Show simple item record

dc.creatorTownsend, Thomas W.
dc.date.accessioned2012-07-09T19:32:21Z
dc.date.available2012-07-09T19:32:21Z
dc.date.issued2009-12
dc.identifier.citationThe Ohio Journal of Science, v109, n4-5 (December, 2009), 99-103.en_US
dc.identifier.issn0030-0950en_US
dc.identifier.urihttp://hdl.handle.net/1811/52459
dc.descriptionAuthor Institution: School of Natural Resources, The Ohio State Universityen_US
dc.description.abstractPaul B. Sears had an eclectic interest in ecosystems, including an active concern for wildlife. His professional training was in botany and ecology, but he was one of the first to recognize and write clearly about wildlife as a resource vitally dependent on soils, plant communities and human land use. He employed his impressive scientific capabilities in active service to practical wildlife conservation as chairman of the Board of the National Audubon Society, member of the Ohio Commission on Conservation and Natural Resources and member of The Ohio Wildlife Council. In these positions and others, he did much to further scientific wildlife management. He probably will be remembered best in wildlife management circles for his insightful insistence that wildlife problems were ecosystem problems generated, and therefore solvable, by humans.en_US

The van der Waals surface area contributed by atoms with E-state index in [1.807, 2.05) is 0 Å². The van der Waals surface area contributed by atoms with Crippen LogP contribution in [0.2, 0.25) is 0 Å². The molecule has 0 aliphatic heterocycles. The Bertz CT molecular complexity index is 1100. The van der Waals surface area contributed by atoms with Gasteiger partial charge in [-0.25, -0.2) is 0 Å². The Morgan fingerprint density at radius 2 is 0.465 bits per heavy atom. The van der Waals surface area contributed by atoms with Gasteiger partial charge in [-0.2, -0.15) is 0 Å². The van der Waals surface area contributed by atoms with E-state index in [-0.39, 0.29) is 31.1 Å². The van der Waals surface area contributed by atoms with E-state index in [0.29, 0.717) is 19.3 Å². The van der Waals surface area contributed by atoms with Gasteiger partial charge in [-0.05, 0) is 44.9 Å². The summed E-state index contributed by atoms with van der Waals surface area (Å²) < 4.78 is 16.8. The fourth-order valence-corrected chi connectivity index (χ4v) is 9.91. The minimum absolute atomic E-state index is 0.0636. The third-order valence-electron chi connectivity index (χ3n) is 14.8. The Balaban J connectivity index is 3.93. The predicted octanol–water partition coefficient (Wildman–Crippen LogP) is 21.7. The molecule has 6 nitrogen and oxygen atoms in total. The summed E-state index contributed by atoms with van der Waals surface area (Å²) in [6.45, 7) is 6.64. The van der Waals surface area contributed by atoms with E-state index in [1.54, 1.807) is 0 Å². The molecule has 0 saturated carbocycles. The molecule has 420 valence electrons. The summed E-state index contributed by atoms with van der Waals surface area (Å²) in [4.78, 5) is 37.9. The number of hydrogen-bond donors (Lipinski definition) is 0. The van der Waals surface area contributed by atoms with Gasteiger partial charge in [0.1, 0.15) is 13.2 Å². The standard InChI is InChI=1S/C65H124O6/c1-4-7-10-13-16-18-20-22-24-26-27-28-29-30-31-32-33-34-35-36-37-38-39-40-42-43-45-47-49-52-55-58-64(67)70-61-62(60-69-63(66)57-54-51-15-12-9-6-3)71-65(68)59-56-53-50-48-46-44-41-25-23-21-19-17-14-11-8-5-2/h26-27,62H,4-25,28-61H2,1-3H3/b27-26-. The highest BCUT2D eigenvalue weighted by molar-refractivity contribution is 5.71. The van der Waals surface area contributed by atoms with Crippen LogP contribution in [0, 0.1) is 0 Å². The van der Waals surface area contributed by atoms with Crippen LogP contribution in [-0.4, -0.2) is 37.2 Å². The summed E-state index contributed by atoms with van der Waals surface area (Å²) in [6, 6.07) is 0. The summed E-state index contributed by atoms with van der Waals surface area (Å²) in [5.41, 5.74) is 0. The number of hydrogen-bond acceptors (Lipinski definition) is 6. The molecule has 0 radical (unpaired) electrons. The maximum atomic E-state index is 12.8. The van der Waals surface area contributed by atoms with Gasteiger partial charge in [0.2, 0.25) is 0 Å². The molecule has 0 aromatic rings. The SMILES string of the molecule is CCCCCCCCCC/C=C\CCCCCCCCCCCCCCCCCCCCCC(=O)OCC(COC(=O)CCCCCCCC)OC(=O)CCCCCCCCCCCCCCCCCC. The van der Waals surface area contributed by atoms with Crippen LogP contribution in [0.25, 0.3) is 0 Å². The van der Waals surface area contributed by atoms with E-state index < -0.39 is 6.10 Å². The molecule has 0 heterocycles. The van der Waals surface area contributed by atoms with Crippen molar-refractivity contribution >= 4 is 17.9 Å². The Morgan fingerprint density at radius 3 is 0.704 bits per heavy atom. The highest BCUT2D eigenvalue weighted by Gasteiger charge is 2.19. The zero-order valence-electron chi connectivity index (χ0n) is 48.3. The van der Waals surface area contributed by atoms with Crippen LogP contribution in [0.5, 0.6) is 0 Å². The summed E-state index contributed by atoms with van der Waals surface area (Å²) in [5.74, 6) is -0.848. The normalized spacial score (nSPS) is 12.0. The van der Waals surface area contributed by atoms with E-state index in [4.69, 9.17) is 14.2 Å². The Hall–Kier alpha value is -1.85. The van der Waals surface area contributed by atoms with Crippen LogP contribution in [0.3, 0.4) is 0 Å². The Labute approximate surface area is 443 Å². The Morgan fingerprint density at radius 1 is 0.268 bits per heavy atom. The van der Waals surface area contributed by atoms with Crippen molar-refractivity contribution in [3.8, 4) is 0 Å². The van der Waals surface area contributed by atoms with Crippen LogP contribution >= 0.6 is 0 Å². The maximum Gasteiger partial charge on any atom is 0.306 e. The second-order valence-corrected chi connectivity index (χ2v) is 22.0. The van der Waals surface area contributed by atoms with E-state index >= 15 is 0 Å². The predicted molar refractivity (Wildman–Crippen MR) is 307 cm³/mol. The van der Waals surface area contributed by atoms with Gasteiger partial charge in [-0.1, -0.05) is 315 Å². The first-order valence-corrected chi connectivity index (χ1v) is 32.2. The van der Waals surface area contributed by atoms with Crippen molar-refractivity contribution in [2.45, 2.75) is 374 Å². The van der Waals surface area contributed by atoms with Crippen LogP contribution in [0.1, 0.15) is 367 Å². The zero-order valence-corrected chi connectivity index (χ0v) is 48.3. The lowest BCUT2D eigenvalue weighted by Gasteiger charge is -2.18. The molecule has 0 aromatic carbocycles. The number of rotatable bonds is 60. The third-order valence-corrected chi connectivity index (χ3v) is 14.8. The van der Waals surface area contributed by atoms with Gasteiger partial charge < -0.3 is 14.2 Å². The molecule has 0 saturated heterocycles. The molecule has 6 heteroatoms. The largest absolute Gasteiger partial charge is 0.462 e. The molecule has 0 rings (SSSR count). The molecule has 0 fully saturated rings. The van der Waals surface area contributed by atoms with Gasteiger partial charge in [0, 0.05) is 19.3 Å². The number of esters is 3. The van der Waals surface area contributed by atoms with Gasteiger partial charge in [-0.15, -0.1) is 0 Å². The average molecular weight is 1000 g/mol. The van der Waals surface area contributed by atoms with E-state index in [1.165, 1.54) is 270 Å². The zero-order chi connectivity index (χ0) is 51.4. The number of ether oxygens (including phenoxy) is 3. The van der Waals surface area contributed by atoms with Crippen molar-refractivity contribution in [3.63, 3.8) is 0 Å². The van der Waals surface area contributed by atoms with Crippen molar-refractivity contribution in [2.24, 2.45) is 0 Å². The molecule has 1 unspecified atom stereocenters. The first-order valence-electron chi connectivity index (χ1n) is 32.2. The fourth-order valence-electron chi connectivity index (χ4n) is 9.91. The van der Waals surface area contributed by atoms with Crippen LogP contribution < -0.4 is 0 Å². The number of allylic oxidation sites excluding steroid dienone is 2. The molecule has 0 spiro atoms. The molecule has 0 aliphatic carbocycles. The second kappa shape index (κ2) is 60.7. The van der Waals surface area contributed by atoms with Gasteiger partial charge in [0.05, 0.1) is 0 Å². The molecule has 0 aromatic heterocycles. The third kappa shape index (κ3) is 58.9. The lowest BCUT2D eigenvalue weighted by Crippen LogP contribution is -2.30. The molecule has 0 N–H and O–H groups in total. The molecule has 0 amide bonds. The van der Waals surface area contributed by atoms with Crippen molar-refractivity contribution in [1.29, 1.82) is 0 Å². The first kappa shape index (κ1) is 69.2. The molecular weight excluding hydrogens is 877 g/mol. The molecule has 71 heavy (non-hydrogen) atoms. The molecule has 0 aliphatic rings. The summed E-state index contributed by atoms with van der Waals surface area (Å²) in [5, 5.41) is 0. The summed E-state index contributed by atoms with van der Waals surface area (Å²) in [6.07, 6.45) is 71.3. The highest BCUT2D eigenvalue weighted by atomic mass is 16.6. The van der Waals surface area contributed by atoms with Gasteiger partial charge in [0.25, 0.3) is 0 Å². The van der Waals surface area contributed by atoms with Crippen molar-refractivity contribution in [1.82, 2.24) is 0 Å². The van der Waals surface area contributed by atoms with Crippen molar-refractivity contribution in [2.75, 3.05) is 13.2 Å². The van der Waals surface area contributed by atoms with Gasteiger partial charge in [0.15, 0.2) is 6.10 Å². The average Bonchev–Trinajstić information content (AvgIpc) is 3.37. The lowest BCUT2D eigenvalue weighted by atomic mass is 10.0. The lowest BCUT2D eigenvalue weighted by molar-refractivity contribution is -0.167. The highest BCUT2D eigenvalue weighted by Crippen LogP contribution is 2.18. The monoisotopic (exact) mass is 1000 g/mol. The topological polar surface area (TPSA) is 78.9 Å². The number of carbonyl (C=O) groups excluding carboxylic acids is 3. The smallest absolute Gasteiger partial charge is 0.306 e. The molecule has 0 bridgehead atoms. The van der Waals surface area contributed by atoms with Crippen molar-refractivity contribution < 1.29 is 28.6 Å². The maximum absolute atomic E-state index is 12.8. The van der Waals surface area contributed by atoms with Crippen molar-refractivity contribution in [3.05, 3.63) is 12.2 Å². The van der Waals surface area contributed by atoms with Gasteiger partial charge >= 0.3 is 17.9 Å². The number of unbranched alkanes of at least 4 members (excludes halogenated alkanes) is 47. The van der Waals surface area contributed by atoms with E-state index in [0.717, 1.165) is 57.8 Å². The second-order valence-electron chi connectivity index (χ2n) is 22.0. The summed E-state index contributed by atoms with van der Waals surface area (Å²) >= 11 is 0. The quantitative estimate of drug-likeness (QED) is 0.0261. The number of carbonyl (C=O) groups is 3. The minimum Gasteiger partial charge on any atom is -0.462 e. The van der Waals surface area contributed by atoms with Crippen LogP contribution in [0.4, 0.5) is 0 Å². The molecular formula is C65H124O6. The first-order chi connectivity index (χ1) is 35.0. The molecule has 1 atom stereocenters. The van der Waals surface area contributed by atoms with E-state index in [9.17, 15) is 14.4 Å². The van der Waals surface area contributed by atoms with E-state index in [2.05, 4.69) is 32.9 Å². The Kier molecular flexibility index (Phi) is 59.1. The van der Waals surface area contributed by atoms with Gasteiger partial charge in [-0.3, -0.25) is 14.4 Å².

dc.language.isoen_USen_US
dc.rightsReproduction of articles for non-commercial educational or research use granted without request if credit to The Ohio State University and The Ohio Academy of Science is given.en_US
dc.titleScientific Wildlife Management in Ohio: The Legacy of Paul B. Searsen_US
dc.typeArticleen_US


Files in this item

Thumbnail

Items in Knowledge Bank are protected by copyright, with all rights reserved, unless otherwise indicated.

This item appears in the following Collection(s)

Show simple item record